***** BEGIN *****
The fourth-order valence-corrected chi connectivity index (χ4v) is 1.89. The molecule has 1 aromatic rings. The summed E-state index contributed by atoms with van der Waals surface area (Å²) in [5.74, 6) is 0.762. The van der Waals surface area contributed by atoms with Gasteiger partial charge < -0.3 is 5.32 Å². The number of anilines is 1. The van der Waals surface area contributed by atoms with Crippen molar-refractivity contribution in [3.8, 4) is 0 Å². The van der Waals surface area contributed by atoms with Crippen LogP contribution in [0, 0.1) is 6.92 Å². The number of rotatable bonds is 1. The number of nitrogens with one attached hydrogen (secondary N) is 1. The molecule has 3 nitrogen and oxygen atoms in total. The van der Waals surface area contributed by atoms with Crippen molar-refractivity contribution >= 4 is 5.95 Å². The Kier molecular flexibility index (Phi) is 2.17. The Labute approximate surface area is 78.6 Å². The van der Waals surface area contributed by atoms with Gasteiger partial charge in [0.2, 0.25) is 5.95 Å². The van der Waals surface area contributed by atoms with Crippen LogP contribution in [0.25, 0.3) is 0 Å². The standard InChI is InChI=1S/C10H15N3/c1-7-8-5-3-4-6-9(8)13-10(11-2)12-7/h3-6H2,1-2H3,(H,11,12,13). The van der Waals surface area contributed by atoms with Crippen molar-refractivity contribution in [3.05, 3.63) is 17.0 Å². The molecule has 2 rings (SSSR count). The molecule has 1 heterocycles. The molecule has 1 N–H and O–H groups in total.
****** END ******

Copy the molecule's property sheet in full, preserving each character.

The fourth-order valence-corrected chi connectivity index (χ4v) is 1.89. The molecule has 1 aromatic rings. The summed E-state index contributed by atoms with van der Waals surface area (Å²) in [5.74, 6) is 0.762. The van der Waals surface area contributed by atoms with Gasteiger partial charge < -0.3 is 5.32 Å². The number of anilines is 1. The van der Waals surface area contributed by atoms with Crippen molar-refractivity contribution in [3.8, 4) is 0 Å². The van der Waals surface area contributed by atoms with Crippen LogP contribution in [0, 0.1) is 6.92 Å². The number of rotatable bonds is 1. The number of nitrogens with one attached hydrogen (secondary N) is 1. The molecule has 3 nitrogen and oxygen atoms in total. The van der Waals surface area contributed by atoms with Crippen molar-refractivity contribution >= 4 is 5.95 Å². The Kier molecular flexibility index (Phi) is 2.17. The Labute approximate surface area is 78.6 Å². The van der Waals surface area contributed by atoms with Gasteiger partial charge in [0.2, 0.25) is 5.95 Å². The van der Waals surface area contributed by atoms with Crippen LogP contribution in [0.25, 0.3) is 0 Å². The standard InChI is InChI=1S/C10H15N3/c1-7-8-5-3-4-6-9(8)13-10(11-2)12-7/h3-6H2,1-2H3,(H,11,12,13). The van der Waals surface area contributed by atoms with Crippen molar-refractivity contribution in [3.05, 3.63) is 17.0 Å². The molecule has 2 rings (SSSR count). The molecule has 1 heterocycles. The molecule has 1 N–H and O–H groups in total.